Harold Willis (he adopted Chuck as a stage handle) received his early training singing at YMCA-sponsored "Teenage Canteens" in Atlanta and fronting the combos of local bandleaders Roy Mays and Red McAllister. Powerful DJ Zenas Daddy Sears took an interest in the young vocalist's career, hooking him up with Columbia Records in 1951. After a solitary single for the major firm, Willis was shuttled over to its recently reactivated OKeh RB subsidiary.
In 1952, he crashed the national RB lists for OKeh with a typically plaintive ballad, My Story, swiftly encoring on the hit parade with a gentle cover of Fats Domino's Goin' to the River and his own Don't Deceive Me the next year and You're Still My Baby and the surging Latin-beat I Feel So Bad in 1954. Willis also penned a heart-tugging chart-topper for Ruth Brown that year, Oh What a Dream.
Willis moved over to Atlantic Records in 1956 and immediately enjoyed another round of hits with It's Too Late and Juanita. Atlantic strove mightily to cross Willis over into pop territory, inserting an exotic steel guitar at one session and chirpy choirs on several more. The strategy eventually worked when his 1957 revival of the ancient C.C. Rider proved the perfect number to do the "Stroll" to; #American Bandstand gave the track a big push, and Willis had his first RB number one hit as well as a huge pop seller (Gene Daddy G Barge's magnificent sax solo likely aided its ascent).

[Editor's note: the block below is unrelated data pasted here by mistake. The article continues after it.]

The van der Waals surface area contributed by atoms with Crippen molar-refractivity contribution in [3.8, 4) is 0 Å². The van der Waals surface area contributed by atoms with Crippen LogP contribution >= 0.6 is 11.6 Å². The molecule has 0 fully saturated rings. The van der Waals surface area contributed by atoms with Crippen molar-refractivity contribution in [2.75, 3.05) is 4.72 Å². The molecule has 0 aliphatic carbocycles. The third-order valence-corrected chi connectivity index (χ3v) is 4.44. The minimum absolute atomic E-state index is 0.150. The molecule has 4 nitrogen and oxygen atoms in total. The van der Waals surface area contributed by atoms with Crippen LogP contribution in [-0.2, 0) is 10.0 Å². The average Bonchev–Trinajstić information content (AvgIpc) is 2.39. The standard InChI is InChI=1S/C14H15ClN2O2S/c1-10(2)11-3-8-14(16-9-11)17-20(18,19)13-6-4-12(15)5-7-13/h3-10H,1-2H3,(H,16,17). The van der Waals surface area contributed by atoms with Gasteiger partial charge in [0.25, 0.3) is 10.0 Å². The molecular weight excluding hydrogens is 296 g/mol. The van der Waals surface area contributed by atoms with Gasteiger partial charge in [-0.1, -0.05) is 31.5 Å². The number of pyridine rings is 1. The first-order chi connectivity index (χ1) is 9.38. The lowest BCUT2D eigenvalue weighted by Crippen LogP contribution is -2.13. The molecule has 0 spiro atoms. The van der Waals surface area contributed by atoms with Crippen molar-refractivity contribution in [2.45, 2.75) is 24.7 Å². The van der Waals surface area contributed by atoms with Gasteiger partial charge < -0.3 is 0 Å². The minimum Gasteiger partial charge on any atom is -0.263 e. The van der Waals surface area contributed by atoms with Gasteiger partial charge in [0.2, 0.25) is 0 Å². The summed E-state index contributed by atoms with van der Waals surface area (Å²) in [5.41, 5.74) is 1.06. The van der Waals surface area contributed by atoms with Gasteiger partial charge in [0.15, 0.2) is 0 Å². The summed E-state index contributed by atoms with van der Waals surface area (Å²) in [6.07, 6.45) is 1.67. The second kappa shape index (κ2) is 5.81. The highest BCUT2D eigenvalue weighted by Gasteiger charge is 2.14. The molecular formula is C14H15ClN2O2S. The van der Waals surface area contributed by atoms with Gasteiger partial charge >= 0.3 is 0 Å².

Barge returned for Willis's similar follow-up, Betty and Dupree, which also did well for him. But the turban-wearing crooner's time was growing short -- he had long suffered from ulcers prior to his 1958 death from peritonitis. Much has been made of the ironic title of his last hit, the touching What Am I Living For, but it was no more a clue to his impending demise than its flip, the joyous Hang Up My Rock and Roll Shoes. Both tracks became massive hits upon the singer's death, and his posthumous roll continued with My Life and a powerful Keep A-Driving later that year. ~ Bill Dahl, Rovi
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